In 2003, Theodoros Terzopoulos, the internationally acclaimed Greek theatre director, staged a performance which was based on fragments of ancient Greek dramas written by Aeschylus; the play he created was called Epigonoi. Seventeen years later—on the occasion of an interview, parts of which compose this article—Terzopoulos revisited that performance and made a fresh appraisal of it: he shared his thoughts on concepts like the fragment, the fragmented narrative and the fragmented life; he related the ancient, fragmented texts with the essence of myths and the darkness of tragedy; and he contemplated on their connection with the ubiquitous notions of trauma and of vacuum. In accordance with the article’s subject matter, for the presentation of Terzopoulos’ fragments of thought, a dictum by Ronald Barthes was followed: “Incoherence seems to me preferable to a distorting order.”
Keywords: Tragedy, tragic fragments, Theodoros Terzopoulos, fragmentary tragedy, Aeschylus, directing, dramaturgy
Theodoros Terzopoulos is a contemporary theatre director of Greek origin who works in theatres all over the world and who can very successfully bear the title of the “auteur.” During the last four decades, he has gained international recognition and he has invented a personal method of directing and teaching actors that is now taught in various drama schools and universities around the world. He studied acting in Greece and at the Berliner Ensemble, and he started his directing career when he returned to Greece and founded his theatre company called Attis Theatre, in 1985, with an ensemble of actors, some of whom have become his permanent collaborators ever since. Terzopoulos’ first production of ancient Greek tragedy was Euripides’ Bacchai in 1986, and even from the early stages of his career, his work on ancient Greek tragedy has opened alternative routes to the approach of ancient drama and has placed him among the most reputable international avant-garde directors of our time.
What we know how to do very well in western theatre, even from the ancient times, is storytelling, how to narrate a story, to tell a fairy tale. We have the Aristotelian laws, there’s a beginning, a middle part, an end; there’s the exodos, the happy end, the deus ex machina. All the above constitute in our minds the structure of dramatic theatre, not only in the context of the art we call ‘theatrical art,’ but also as part of our broader ideology. The European theatre, the European way of thinking, to a certain extent, but even the behaviour of a European person, were based on this conception of structure. A European cannot stand the idea of fragmentation; fragments by their very nature drive people crazy, despite the fact that Europeans experience their lives as being fragmented.[Fragment 1]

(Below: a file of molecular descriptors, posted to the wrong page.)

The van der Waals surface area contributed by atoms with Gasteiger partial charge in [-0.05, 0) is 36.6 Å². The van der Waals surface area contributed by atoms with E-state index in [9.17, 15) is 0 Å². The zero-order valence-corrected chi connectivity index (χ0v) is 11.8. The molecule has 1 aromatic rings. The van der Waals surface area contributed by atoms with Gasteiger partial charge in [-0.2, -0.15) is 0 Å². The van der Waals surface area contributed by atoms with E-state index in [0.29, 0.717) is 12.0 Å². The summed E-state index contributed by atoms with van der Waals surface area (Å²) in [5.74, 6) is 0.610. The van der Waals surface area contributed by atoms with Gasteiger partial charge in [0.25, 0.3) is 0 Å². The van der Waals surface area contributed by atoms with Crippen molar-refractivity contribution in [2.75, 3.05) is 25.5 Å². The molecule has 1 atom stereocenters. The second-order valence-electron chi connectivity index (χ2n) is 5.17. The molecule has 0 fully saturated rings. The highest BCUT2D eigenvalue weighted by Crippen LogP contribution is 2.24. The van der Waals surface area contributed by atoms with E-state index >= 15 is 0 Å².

In 2003, Terzopoulos directed a play called Epigonoi, which premiered at the Tent Theatre at Ruhrfestspiele, in Recklinghausen, Germany, and after a month it was presented in Greece, in Delphi, at the International Meeting “Apollo,” which was organised by the European Cultural Centre of Delphi. The “raw material” for this play were fragments from Aeschylus’ lost plays, and it was the second time this special kind of text was used as performance material in the Greek language, after the director and academic Spyros A. Evangelatos (1940–2017) had presented Psychostasia in 1979, a play based on the extant fragments of the namesake lost play by Aeschylus. In Recklinghausen and in Delphi, Epigonoi were presented together with Scherben [scherbe: German word for “shard,” pl. scherben], a play conceived and directed by Hansgünther Heyme, who based his dramaturgy on fragments from Euripidean plays. Heyme, who was then the artistic director of the Ruhrfestspiele Theatre Festival in Recklinghausen, had invited Terzopoulos to join him in a project of exploring ancient Greek fragmentary tragedies, and so each director chose plays of only one of the tragedians. Epigonoi remained at the repertoire of Attis Theatre for at least three more years, it was presented in indoor and open-air theatres and it toured around the world like most of its productions. Terzopoulos created Epigonoi during a period when people around the world were highly sensitised after the American invasion to Iraq (Chatzidimitriou 262), and he expressed the irrationality of war and the aftermaths of a lost war by using the surviving fragments of more than 13 Aeschylean plays. The fragments varied in length and among them there were small two-line fragments and long monological ones, all interwoven in a masterful way by Terzopoulos himself. Epigonoi was the title of a lost tragedy by Aeschylus from which only one fragment has survived.
As far as the ancient fragments are concerned, the important question is, what you can do with one phrase from a tragedy which is only two lines long or there are two lines here and half a line there, or there are only five or six lines known from the whole text. How can you complete the fragment? Do you have to complete it, to restore its wholeness? It is my opinion that you don’t have to complete it, you don’t have to restore its wholeness, you don’t have to rewrite it. You must leave it exactly as it is. Because a fragment is also a trauma. Just like the columns in the archaeological sites, which have fallen on the ground, and they bleed, they are injured. The incision bleeds and bleeds over time, continuously, just like the oracles of Pythia, which bleed as well. Her sayings are uncanny, incomprehensible, but it is the priesthood that decodes them using a secret code.[Fragment 2]